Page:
Money, Money

The Chronicle of Higher Education reports that Christina E. Whitfield (Vice-Chancellor for Research and Analysis at Kentucky Community and Technical College System) is urging students to consider careers that pay less but make meaningful contributions to society, like emergency medical technicians or child care workers.  She reminds us that income is not “the most valuable way to measure outcomes” in all cases.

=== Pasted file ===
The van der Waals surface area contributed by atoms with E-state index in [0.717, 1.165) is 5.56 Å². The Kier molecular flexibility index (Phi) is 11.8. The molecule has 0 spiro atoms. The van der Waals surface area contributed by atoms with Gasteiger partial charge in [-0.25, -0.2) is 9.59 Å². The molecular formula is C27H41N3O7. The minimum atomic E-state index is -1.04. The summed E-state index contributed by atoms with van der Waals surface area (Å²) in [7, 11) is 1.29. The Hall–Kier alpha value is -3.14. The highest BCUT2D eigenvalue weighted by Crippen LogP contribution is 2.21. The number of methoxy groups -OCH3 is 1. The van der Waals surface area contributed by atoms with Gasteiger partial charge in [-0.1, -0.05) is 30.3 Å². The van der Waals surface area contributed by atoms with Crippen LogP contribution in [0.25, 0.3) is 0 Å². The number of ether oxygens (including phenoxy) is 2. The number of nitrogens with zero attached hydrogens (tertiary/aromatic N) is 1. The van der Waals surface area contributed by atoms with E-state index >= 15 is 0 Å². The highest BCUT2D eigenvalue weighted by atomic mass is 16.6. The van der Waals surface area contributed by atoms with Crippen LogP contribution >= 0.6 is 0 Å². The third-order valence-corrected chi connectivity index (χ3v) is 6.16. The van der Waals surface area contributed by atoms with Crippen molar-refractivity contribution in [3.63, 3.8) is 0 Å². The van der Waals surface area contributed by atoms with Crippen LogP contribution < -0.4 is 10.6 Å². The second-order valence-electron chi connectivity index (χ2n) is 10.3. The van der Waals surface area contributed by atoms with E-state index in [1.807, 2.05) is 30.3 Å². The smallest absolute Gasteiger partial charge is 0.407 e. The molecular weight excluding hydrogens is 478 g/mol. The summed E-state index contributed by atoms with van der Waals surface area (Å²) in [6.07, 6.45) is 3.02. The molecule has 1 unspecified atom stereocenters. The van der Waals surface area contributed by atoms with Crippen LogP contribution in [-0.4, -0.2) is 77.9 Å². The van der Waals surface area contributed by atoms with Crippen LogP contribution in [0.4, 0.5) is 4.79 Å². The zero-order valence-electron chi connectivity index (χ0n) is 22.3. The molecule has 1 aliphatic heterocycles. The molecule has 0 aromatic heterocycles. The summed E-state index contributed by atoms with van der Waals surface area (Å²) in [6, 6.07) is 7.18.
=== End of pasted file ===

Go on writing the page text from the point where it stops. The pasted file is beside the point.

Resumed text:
Whitfield is certainly swimming against the current.  Young people with student debt to repay (average is about $35,000) are putting off marriage, parenthood, home ownership — reshaping not only their own lives, but those of aging parents who worry they don’t have another two decades to wait until their adult offspring is financially settled. The ripples of debt-saddled young people expand well beyond their families, as well. Many are skipping over helping professions – teaching, social work, nonprofit administration—in favor of higher paying jobs in technology or banking. When we begin to see a shortage of teachers and nurses in 2018 or so, look directly to student loan debt as one of the causes.    It is easy to make that call to child care as meaningful work in the world (one of the professions Whitfield mentions) but harder for that call to be realized in the current financial landscape.